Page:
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Residents voice their opinions on Mayor Jim Fouts during Warren City Council meeting on Tuesday

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Warren — Allegations that Mayor Jim Fouts made crude, recorded remarks about disabled people, older women and African-Americans have divided the community and took another twist Tuesday when the City Council called for Fouts to probe the source of the recordings.

The resolution to investigate the controversial tapes came during a meeting that lasted five hours, often peppered with shouts and applause as supporters and foes of Fouts took their turn speaking before the council, some calling for his resignation, others coming to his defense.

Council voted 4-3 to require Fouts to conduct the investigation into the recordings, after Coucilman Robert Boccomino proposed the resolution.

The council also voted 4-3 to hire the Miller Canfield law firm to represent the city in a state investigation into whether Fouts used city resources to promote a fundraiser that was held in conjunction with his State of the City Address in April 2016.

In a letter addressed to Fouts, the Secretary of State said it was probing a complaint filed by former state representative Leon Drolet accusing Fouts of using the event to raise money for an independent political action committee.

The fundraiser was reportedly advertised in a water bill insert, according to the Secretary of State.

Another resolution that called for Fouts to take a lie detector test failed with the council Tuesday night.

Dozens in a crowd of more than 300 approached the council Tuesday night to offer their take on the controversy swirling in their city.

“You will not ruin the great city of Warren; we are here to protect it,” said Elaine Stusick-Ziemke. “Kick him out now.”

Bishop C.J. Andre of Warren spoke in support of Fouts, quoting the Bible: “Let he who is without sin cast the first stone.”

“I am here to say that I have never, ever, ever heard Mayor Fouts say anything derogatory,” Andre said.

Fouts was not at the meeting Tuesday, and council members say he is not required to attend.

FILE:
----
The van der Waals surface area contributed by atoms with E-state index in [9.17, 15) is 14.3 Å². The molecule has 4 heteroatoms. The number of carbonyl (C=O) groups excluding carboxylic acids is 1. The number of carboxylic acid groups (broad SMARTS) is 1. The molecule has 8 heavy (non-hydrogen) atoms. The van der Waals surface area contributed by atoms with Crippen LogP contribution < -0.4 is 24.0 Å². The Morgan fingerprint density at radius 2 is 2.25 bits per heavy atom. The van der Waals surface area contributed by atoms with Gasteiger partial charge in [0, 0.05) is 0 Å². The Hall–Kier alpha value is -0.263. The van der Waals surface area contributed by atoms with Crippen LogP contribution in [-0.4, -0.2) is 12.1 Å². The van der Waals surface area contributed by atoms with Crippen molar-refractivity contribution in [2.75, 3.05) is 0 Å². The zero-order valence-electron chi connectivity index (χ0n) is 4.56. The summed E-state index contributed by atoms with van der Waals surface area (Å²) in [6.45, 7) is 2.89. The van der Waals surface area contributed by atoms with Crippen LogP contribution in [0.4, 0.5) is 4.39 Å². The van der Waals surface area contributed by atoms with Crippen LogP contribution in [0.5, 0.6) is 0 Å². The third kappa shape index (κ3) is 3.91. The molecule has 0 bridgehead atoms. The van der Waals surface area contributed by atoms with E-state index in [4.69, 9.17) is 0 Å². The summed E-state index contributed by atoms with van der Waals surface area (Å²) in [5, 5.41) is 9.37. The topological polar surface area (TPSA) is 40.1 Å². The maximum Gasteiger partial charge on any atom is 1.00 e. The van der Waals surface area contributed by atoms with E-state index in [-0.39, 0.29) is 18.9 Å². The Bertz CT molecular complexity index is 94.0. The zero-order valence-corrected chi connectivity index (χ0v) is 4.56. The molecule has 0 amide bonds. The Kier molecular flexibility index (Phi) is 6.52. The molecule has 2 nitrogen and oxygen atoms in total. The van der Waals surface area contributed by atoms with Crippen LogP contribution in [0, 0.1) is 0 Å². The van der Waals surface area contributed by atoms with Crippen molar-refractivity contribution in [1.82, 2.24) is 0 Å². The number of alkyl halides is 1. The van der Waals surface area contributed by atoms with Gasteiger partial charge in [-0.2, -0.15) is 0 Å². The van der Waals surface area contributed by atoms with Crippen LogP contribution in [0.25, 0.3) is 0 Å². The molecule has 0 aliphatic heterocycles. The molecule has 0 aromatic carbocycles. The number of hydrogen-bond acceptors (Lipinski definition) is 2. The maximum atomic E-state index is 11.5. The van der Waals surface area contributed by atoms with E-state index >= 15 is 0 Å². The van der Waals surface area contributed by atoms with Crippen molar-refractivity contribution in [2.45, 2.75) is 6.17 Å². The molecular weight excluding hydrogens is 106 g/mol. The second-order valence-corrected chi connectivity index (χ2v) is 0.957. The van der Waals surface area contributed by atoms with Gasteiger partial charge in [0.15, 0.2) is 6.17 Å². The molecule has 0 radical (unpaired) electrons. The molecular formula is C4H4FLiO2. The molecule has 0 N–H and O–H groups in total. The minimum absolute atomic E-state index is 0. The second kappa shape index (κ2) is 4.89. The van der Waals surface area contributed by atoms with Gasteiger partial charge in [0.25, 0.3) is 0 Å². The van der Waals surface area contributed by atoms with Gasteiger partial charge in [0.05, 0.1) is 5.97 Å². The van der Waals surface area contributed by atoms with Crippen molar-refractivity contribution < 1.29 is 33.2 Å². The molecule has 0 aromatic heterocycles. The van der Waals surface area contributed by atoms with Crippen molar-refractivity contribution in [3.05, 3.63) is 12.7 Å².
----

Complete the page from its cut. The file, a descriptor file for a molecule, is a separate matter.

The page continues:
Councilwoman Kelly Colegio, mayor pro tem, called for the FBI to investigate the tapes.

“If these are falsely recorded tapes, this lies in their category,” Colegio said.

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Fouts’ absence was noted Tuesday.

“He needs to stand up as the mayor of this city and defend his rights,” said one man who spoke before the council. “He’s not going to defend himself. He’s going to hide behind all the lies that he’s stated. He should stand behind the truth and take a test and prove his innocence.”

The meeting turned disorderly at times with members of the crowd interrupting speakers they didn’t agree with or shouting “Mayor Fouts resign.”

One person held up a poster with the words signs said “Resign” and “Fouts Out.”

“We need a leader who will respect the residents,” said Evelyn Trindade, a 30-year resident of Warren. “I am asking you City Council members to demand his resignation.”

Several residents who defended the mayor said he has a proven track record of hiring older women, African-Americans and helping disabled residents.

They also said it was unfair to ask Fouts to resign without proof that he is guilty of making the comments.

One woman discussed the technology that is available to engineer audio to sound like someone’s voice. “It can be done,” she said.

“I believe in the man, he’s got integrity,” said Leroy Holmes. “That man’s not guilty, that is not Fouts.”

Bonnie Kern of Warren and her friends held up framed photographs of the mayor appearing behind a bird cage. Kern said she was heartbroken when she heard a recording of the mayor allegedly saying disabled people should be in a cage in the release of the first tape. Kern said her two adult sons are disabled.

“Nothing is being done about it,” said Kern, who also spoke out at the last council meeting. “I haven’t heard him come out and apologize. I haven’t heard him come out and say he’ll take a lie detector test.”

Betty Witkowski was at the meeting to support Kern, but she said she didn't care if Fouts resigned.

"He's telling people he didn't say it," Witkowski said. "Well, get out here and tell us and prove to us that you didn't."

Fouts has said the voice on the recordings is not his and that the recordings were manufactured, writing in a Facebook post earlier this month that the controversy is a “tremendous” effort “to force me out immediately by slander, by character assassination, lies, and by outright condemnation of me.”

The controversy has embroiled Fouts for weeks. He has said he would not resign.

In December, someone who sounds like Fouts was heard on a recording calling disabled people "dysfunctional human beings."

Some elected officials also have called on Fouts to resign after the latest tapes were released..

He has declined an offer from a Warren City councilman to pay for a voice analysis to prove the tapes were not authentic.

nterry@detroitnews.com

313-222-6793

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